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Judd Gregg: Destruction of the Senate

Judd Gregg: Destruction of the Senate
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It is more than likely that Joe BidenJoe BidenKlain on Manchin's objection to Neera Tanden: He 'doesn't answer to us at the White House' Senators given no timeline on removal of National Guard, Capitol fence Overnight Defense: New Senate Armed Services chairman talks Pentagon policy nominee, Afghanistan, more | Biden reads report on Khashoggi killing | Austin stresses vaccine safety in new video MORE will be elected president on Tuesday.

President TrumpDonald TrumpSenators given no timeline on removal of National Guard, Capitol fence Democratic fury with GOP explodes in House Georgia secretary of state withholds support for 'reactionary' GOP voting bills MORE’s defeat, if it happens, will be a uniquely self-inflicted event.

There is little point in reviewing his various eccentricities, which are set to bring this weight to land on him with such a definitive thud.

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Not only will the president probably lose, but there is more than a passing chance that he will take the Republican majority in the Senate with him.

This outcome — a Biden presidency coupled with Democratic control of the Senate and the House — will change the way this nation’s constitutional structure works in a deep and lasting manner.

There have, of course, been other times when one party has had universal management of our elected government.

The imperative for balance that is at the center of our system survived those times. It is good to be cautious about using excessive or alarmist language to predict what will result from single-party government occurring again.

But even those least grounded in history can recognize that this time looks different.

Never has one party come to power with such a singular focus on disruption.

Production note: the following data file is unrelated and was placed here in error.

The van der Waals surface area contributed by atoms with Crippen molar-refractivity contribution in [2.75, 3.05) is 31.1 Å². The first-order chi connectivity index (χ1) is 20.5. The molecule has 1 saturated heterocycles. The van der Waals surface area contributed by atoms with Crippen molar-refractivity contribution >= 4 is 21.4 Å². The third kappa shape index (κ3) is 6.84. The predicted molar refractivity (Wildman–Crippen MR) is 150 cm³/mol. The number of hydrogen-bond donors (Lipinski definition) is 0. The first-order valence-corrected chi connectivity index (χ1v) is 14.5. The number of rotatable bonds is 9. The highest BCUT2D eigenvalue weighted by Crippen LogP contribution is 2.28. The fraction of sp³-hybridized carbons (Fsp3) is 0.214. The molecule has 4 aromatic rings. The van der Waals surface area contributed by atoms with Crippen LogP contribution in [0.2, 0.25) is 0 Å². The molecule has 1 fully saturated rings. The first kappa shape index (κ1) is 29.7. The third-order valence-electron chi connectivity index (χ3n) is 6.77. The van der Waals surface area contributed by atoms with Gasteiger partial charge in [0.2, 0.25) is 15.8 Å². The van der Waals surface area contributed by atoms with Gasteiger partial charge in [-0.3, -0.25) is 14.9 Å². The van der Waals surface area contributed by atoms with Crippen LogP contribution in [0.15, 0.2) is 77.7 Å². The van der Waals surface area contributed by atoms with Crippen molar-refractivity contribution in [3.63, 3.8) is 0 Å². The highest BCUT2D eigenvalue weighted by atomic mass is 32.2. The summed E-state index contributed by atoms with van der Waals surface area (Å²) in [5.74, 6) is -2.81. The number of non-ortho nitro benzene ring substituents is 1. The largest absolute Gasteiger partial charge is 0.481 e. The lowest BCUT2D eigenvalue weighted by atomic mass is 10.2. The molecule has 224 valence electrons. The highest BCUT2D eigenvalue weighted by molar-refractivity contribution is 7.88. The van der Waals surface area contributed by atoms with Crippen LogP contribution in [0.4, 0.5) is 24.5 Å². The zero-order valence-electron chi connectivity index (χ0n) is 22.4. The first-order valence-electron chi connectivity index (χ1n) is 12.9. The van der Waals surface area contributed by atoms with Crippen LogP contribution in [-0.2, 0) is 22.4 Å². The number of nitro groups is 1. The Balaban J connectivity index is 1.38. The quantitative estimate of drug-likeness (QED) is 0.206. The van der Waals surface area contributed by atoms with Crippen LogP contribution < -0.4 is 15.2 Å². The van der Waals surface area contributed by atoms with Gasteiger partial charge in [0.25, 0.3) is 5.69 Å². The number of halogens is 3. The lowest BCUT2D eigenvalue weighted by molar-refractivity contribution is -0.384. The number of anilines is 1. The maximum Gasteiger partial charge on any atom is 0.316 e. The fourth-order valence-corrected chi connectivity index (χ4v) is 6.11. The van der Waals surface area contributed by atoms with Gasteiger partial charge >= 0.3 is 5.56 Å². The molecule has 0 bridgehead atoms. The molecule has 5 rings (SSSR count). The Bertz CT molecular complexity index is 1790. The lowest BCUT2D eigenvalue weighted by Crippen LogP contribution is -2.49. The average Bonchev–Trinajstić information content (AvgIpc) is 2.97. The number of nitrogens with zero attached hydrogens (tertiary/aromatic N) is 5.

Even when President Franklin Roosevelt took overwhelming control at the peak of the Depression, his party was dampened in its zealotry by the unique leverage that the Southern Democratic senators had over the execution of policy.

No such check is in place now. There is only one real force in the Democratic Party of today. It is the progressive/socialist movement.

Its adherents are not tempered by any countervailing force from the center of the party. Rather, the movement has an untethered path to pursue its policies of government excess and power.

The first action that these Orwellian forces will call forth is the destruction of the Senate.

The Senate is the only real threat to the progressive movement that has arisen from the Bronx, Berkeley and Boston.

Therefore the Senate must be disassembled.

It is rote ideology for any true progressive/socialist to assert that, should the Democratic Party take control of the Senate along with the presidency and the House, the Republican Senate minority must not be allowed to impede their march toward a better world.

This will be a world where Sens. Bernie SandersBernie SandersKlain says Harris would not overrule parliamentarian on minimum wage increase Romney-Cotton, a Cancun cabbie and the minimum wage debate On The Money: Senate panels postpone Tanden meetings in negative sign | Biden signs supply chain order after 'positive' meeting with lawmakers MORE (I-Vt.) and Elizabeth WarrenElizabeth WarrenBecerra says he wants to 'build on' ObamaCare when pressed on Medicare for All Yellen deputy Adeyemo on track for quick confirmation Menendez reintroduces corporate diversity bill MORE (D-Mass.), together with Rep. Alexandria Ocasio-CortezAlexandria Ocasio-CortezMore than 700 migrant children in Border Patrol custody: report Democratic fury with GOP explodes in House Budowsky: Cruz goes to Cancun, AOC goes to Texas MORE (D-N.Y.), will set the tone and purpose. They have ordained themselves as the arbitrageurs of what is best for the rest of us.